(1900 word short fiction)
Cara emerged from the bay, water sheeting off her limbs. Her dark hair clung to her neck like seaweed. By the time she reached the strand her legs were covered in pearly skin.
Ormsy leaned forward and stared through the remote viewing sphere. It was obscene that such a vision could conceal such potential for violence. She wore only a shift, and Ormsy could see no sign of her whalebone knife, though he knew it was there, sharp as a dagger and long enough to pierce a man’s heart.
“Can you zoom in?” he asked Dagranden.
The viewpoint swooped closer to Cara. The water droplets on her cheeks glistened, and her throat pulsed with the beat of her heart.
“Mind if I eat?” Dagranden said.
Ormsy didn’t shift his gaze. “Don’t let the Boss catch you.”
Dagranden pulled a paper-wrapped roll from his knapsack, which slumped against the base of the sharp-cornered control panel, and tore back the paper. The scent of raw onion wafted across the control room.
“Trouble with the authorities again?” Ormsy asked.
“You’d think it was World War IV. They held me for ten hours on my way home.” A tendril of onion hung from the corner of Dagranden’s mouth. “Soon as I got there I had to come back.”
Ormsy spared a moment to be grateful he’d been able to move out of Dagranden’s part of town. At least most nights he made it home unmolested.
Cara stared along the sweep of coastline where the forest grew down to the rocky shore. The hem of her shift fluttered in the breeze.
“I bet she’s going east,” Dagranden said.
“I don’t think so,” Ormsy said.
“Not back west?”
“She’s headed for the Northern Ocean.”
Dagranden choked on his mouthful. “Overland?”
Cara cast a last look at the expanse of water and set off running up the beach towards the hills to the north.
“How did you know?”
Footfalls sounded on the stairs. Dagranden gulped down his mouthful and thrust the half-eaten roll into his knapsack. Both men swivelled towards the door, which swung open to reveal the Boss’ towering form.
“Report,” the Boss said.
Ormsy stood. “Sir, Cara emerged seven minutes ago and headed north. The team’s in place to intercept her at Hummeltor.”
“Finally. Catch her and there’s a commendation in it for you. I’ll get you transferred and you’ll be able to move out of that closet.”
“Yes, sir. Thank you, sir.”
“Good man.” The Boss sniffed the air. “Is that onion?”
Dagranden might have turned to sandstone.
“Dagranden, if you’re eating again I’ll transfer you back to the grind.”
Ormsy’s tongue felt coated in sand. “It’s just the remote viewer’s electrics. They make that smell when they’re heating up.”
The Boss grunted and fixed Dagranden with a penetrating gaze. Dagranden stared back, his face pasty. In the sphere, Cara ran up the trail with bounding strides.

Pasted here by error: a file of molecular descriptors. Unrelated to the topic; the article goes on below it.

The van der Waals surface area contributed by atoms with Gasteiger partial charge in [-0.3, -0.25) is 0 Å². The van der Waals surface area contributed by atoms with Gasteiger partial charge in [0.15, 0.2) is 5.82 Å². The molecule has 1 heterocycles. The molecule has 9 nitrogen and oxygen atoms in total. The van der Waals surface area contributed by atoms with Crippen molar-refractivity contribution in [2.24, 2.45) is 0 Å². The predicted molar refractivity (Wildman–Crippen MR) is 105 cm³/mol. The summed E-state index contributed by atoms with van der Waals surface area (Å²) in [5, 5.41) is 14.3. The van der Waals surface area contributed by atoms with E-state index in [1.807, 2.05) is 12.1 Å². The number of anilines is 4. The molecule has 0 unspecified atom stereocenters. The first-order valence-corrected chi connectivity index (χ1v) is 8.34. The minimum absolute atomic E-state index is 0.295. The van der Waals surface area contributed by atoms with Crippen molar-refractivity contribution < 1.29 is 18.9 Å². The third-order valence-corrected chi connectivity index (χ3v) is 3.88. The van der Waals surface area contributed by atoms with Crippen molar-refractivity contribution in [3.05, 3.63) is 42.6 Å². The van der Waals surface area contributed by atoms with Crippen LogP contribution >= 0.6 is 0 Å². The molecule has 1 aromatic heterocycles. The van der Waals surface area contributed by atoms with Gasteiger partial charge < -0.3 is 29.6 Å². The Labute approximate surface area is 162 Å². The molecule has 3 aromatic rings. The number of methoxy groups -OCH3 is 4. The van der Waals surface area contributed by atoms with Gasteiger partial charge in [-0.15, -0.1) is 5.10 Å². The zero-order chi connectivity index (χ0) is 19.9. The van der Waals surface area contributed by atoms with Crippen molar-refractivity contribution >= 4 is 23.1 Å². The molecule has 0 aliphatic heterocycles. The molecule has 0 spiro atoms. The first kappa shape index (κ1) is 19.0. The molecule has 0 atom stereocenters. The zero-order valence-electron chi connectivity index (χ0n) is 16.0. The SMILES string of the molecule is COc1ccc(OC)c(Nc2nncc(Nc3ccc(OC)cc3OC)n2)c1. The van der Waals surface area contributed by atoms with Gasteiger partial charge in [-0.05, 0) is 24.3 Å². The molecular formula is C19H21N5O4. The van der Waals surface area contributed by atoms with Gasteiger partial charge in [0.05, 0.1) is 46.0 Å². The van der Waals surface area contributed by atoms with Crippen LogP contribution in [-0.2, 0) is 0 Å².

The Boss marched out and slammed the door behind him.
“Oh, God,” Dagranden said. “Sorry, thank you.”
“Don’t mention it.”
Eventually Dagranden’s hands stopped shaking. “Is the team really at Hummeltor? “You were that sure?”
“I need this enough that I risked it.” That was an understatement. “Sooner or later Cara was bound to head for her own kind.”
“If you get promoted, do you think the Boss’ll give me your job?”
“No one better for it.” Ormsy wasn’t exaggerating. Three months in the control room and Dagranden could manipulate the remote viewing sphere like a maestro.
Cara stopped on the trail leading away from the shore, her attention fixed on something ahead.
“She doesn’t look that dangerous,” Dagranden said.
Ormsy snorted. They never did. “Zoom out. I can’t see what she’s looking at.”
The image in the remote viewing sphere drew back. A dozen paces ahead of Cara, a doe stood on a trail, a fawn peeping around her. The deer’s legs were locked stiff, her head thrown high and her glorious eyes wide. Cara mirrored the stance. Her hair was dry at the edges, and a few strands ribboned about her face.
“What’s she doing?” Dagranden whispered, though there was no risk Cara could hear them.
Ormsy half expected Cara to go for her knife, but the tension ebbed from her body and the doe too relaxed. “It’s a creature of the forest, she’s a creature of the sea. I’d wager they have some kind of understanding.”
Neither Cara nor the doe moved.
Dagranden fished out his roll and took another bite. “How do you know so much about her kind?”
Three years painstakingly clearing them from the Southern Reaches while trying to muzzle his conscience, that was how. Cara was the last. “I was here when the Cleansing started. You pay attention, you pick things up.”
The doe took a tentative step towards Cara, and another. Cara knelt and lowered her head.
The fluorescent control room looked flat and unreal around Ormsy. He could almost feel the loam crumble underfoot and smell Cara’s salty scent.
The doe touched her nose to Cara’s forehead. Cara looked up and the two breathed each other’s breath while the forest whispered around them and far overhead a seagull wheeled and cried.
~ ~ ~
It was past noon by the time Cara drew near the village of Hummeltor, nestled on the trail between sheer-sided peaks. Cara would have to take East Street or West Street through the settlement; Ormsy had stationed two men at the far end of each, and the other two on the near side of the village, ready to block Cara’s retreat along either street. It would have been safer for Cara to sneak through the village under night’s cover, but she had to reach the ocean by sundown. He had her.